The US Postal Service has negotiated an early retirement incentives plan with the American Postal Workers Union.
The deal will see full-time career employees offered a $15,000 payment over two years, with many of those accepting the incentive leaving at the end of January and February 2013.
Payments will be split with $10,000 provided in May next year, with a further $5,000 the year after.
About 115,000 employees are eligible for the offer, including clerks, mechanics and drivers. They have until December to decide on acceptance.
The union is expecting between 15,000 and 20,000 members to accept the offer.
Cliff Guffey, the APWU president, said the aim was to settle on an incentive for union members who were ready to end their careers, and ensure no groups of employees were excluded from the offer.
The struggling Postal Service is aiming to reduce the size of its workforce from around 570,000 people to as few as 400,000 over the next few years, taking advantage of retirements and looking for employees to leave voluntarily before considering reduction in force measures.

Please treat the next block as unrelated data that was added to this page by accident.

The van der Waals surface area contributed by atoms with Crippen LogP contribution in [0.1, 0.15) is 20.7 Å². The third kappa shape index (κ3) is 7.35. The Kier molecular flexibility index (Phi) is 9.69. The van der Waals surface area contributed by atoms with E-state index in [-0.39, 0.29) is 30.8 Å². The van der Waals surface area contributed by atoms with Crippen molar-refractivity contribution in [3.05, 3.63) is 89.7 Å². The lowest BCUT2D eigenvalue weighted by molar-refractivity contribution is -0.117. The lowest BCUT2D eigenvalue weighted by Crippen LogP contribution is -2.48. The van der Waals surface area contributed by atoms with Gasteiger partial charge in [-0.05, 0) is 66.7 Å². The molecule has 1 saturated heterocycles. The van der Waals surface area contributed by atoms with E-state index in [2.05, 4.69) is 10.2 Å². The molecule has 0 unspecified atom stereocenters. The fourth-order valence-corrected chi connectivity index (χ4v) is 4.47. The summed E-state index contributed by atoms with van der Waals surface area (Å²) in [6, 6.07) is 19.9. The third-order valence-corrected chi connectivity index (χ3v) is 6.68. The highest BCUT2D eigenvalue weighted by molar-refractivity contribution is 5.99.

USPS has already reduced the size of its workforce by 244,000 positions since the year 2000.
The world’s largest postal service ended its financial year at the weekend, with prospects of recording an annual loss for the 12 months around the $15-16bn mark.
However, although it is battling a continuing slide in mail volumes, much of this year’s loss is on paper only, including billions of dollars that the Postal Service is required to pay the federal government to cover future retiree healthcare liabilities, but which USPS has refused to pay considering its current financial difficulties.
The downsizing of the USPS work force comes alongside a considerable shrinking of the Postal Service mail processing network, with 48 of 461 mail plants closed this summer, and plans for 92 more facilities to close in January and February.
Around 90 plants could also be closed in early 2014 depending on how USPS finances and volumes are shaping up by that time.
The plant closures should directly result in the loss of 28,000 positions, with the Postal Service stating its belief that the smaller network will save $2.1bn in operating costs, although it could also mean $500m in lost revenue related to the affected mail service standards.
USPS is continuing to push for legislative changes from Congress to restructure its healthcare and pension arrangements, and also to end Saturday deliveries as part of efforts to trim more than $22bn from its bottom line.